3. Be willing to let go of things for the benefit of the work of God. Be willing to change and be flexible in those areas that will benefit the church and the work of God.


For many years I have selected a theme that our church will focus on and strive for during the current year. On Sunday, January 8, I shared this year’s theme with the church family.

Last July, as I was preparing for our annual pastoral staff calendar planning meeting, I sensed the Lord nudging me toward this year’s theme. I discovered it in Titus 2:13: “Looking for that blessed hope, and the glorious appearing of the great God and our Saviour Jesus Christ.” When I read those words, God stirred in my heart—it spoke to me of the need for Christians to be Ready! Ready for the Lord to return! Ready to live an authentic Christian life while we watch and wait for the Lord to come! Ready to be the salt and light that the Lord has called us to be! READY, in all things that pertain to the Christian life.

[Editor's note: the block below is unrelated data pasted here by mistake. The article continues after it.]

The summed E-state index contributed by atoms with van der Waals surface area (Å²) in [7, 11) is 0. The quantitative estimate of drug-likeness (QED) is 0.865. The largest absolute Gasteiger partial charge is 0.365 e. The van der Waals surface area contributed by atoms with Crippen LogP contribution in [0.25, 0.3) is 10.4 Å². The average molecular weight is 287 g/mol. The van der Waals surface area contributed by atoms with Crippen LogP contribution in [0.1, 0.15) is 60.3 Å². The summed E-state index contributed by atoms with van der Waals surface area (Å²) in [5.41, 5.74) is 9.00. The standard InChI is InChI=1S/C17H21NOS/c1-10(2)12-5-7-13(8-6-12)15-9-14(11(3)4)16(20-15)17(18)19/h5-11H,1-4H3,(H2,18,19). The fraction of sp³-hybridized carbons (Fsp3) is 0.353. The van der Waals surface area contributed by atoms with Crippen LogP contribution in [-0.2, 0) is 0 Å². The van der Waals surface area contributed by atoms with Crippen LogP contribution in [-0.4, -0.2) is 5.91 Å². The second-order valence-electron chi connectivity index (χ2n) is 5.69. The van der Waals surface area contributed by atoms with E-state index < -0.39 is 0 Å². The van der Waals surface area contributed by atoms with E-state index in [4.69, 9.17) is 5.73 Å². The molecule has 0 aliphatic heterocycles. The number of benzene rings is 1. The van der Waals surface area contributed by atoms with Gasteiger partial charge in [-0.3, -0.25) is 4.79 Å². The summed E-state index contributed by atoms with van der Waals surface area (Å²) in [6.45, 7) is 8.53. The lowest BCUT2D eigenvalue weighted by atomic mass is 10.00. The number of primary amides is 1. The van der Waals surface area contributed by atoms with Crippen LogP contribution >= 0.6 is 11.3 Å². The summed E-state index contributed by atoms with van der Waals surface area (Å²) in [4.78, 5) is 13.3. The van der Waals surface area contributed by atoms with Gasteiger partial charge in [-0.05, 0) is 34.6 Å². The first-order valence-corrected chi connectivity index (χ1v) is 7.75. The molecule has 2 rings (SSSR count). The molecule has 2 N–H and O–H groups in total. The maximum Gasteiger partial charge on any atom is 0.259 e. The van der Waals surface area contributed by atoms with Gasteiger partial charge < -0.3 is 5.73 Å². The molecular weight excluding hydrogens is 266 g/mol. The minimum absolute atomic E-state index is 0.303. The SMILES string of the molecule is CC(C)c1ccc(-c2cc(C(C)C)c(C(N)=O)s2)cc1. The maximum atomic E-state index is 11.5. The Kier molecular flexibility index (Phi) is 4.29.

How does the Christian live ready and remain focused in a world that is quickly moving away from God?

  1. Maintain a daily walk with God. It is impossible for a Christian to stay focused on what is clearly important from God’s perspective without taking some time each morning to meet with God. I know some people have their devotions in the evening, but personally, I know how important it is for me to start my day focused on God and His Word. I have a designated place where I do my Bible reading and prayer time. Develop this habit, and find a place where you, too, begin your day with God.
  2. Attend a good, solid church. A Bible-oriented, New Testament church is the place God designed for believers to develop in the faith. I honestly don’t know a Christian that has a Biblical mindset and walks faithfully with Christ that doesn’t connect with God and other believers by attending church a few times a week.